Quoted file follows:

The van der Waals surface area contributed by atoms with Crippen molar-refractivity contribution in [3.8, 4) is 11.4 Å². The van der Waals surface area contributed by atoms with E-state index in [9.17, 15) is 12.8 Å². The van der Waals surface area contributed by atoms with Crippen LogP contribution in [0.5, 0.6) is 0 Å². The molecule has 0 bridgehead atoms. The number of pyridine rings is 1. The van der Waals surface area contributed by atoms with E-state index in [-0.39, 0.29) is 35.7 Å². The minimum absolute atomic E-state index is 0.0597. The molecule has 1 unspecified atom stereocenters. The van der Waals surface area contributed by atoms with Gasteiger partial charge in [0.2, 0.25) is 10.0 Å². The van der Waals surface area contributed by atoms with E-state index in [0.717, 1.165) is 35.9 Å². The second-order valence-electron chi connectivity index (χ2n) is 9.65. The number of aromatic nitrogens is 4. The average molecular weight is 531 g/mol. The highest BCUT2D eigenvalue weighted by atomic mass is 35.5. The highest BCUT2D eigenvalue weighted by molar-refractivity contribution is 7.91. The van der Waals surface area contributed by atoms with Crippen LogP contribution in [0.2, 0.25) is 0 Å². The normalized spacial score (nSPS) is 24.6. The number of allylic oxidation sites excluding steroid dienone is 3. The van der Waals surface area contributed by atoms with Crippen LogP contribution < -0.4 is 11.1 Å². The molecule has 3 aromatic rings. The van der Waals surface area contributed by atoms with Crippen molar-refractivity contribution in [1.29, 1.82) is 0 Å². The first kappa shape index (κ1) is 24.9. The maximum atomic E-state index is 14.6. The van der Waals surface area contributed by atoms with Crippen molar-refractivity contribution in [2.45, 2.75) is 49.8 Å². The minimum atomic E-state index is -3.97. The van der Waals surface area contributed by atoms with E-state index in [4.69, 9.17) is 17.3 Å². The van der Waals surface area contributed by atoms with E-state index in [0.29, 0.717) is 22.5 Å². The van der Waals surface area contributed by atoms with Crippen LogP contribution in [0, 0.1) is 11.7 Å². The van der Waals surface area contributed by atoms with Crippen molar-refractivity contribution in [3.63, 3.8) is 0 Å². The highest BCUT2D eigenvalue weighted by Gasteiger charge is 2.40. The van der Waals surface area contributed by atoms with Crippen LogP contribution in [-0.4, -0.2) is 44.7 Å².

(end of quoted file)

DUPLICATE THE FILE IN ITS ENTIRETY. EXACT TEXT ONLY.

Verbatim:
The van der Waals surface area contributed by atoms with Crippen molar-refractivity contribution in [3.8, 4) is 11.4 Å². The van der Waals surface area contributed by atoms with E-state index in [9.17, 15) is 12.8 Å². The van der Waals surface area contributed by atoms with Crippen LogP contribution in [0.5, 0.6) is 0 Å². The molecule has 0 bridgehead atoms. The number of pyridine rings is 1. The van der Waals surface area contributed by atoms with E-state index in [-0.39, 0.29) is 35.7 Å². The minimum absolute atomic E-state index is 0.0597. The molecule has 1 unspecified atom stereocenters. The van der Waals surface area contributed by atoms with Gasteiger partial charge in [0.2, 0.25) is 10.0 Å². The van der Waals surface area contributed by atoms with E-state index in [0.717, 1.165) is 35.9 Å². The second-order valence-electron chi connectivity index (χ2n) is 9.65. The number of aromatic nitrogens is 4. The average molecular weight is 531 g/mol. The highest BCUT2D eigenvalue weighted by atomic mass is 35.5. The highest BCUT2D eigenvalue weighted by molar-refractivity contribution is 7.91. The van der Waals surface area contributed by atoms with Crippen LogP contribution in [0.2, 0.25) is 0 Å². The normalized spacial score (nSPS) is 24.6. The number of allylic oxidation sites excluding steroid dienone is 3. The van der Waals surface area contributed by atoms with Crippen LogP contribution < -0.4 is 11.1 Å². The molecule has 3 aromatic rings. The van der Waals surface area contributed by atoms with Crippen molar-refractivity contribution in [1.29, 1.82) is 0 Å². The first kappa shape index (κ1) is 24.9. The maximum atomic E-state index is 14.6. The van der Waals surface area contributed by atoms with Crippen molar-refractivity contribution in [2.45, 2.75) is 49.8 Å². The minimum atomic E-state index is -3.97. The van der Waals surface area contributed by atoms with E-state index in [4.69, 9.17) is 17.3 Å². The van der Waals surface area contributed by atoms with E-state index in [0.29, 0.717) is 22.5 Å². The van der Waals surface area contributed by atoms with Crippen LogP contribution in [0, 0.1) is 11.7 Å². The van der Waals surface area contributed by atoms with Crippen molar-refractivity contribution in [3.63, 3.8) is 0 Å². The highest BCUT2D eigenvalue weighted by Gasteiger charge is 2.40. The van der Waals surface area contributed by atoms with Crippen LogP contribution in [-0.4, -0.2) is 44.7 Å².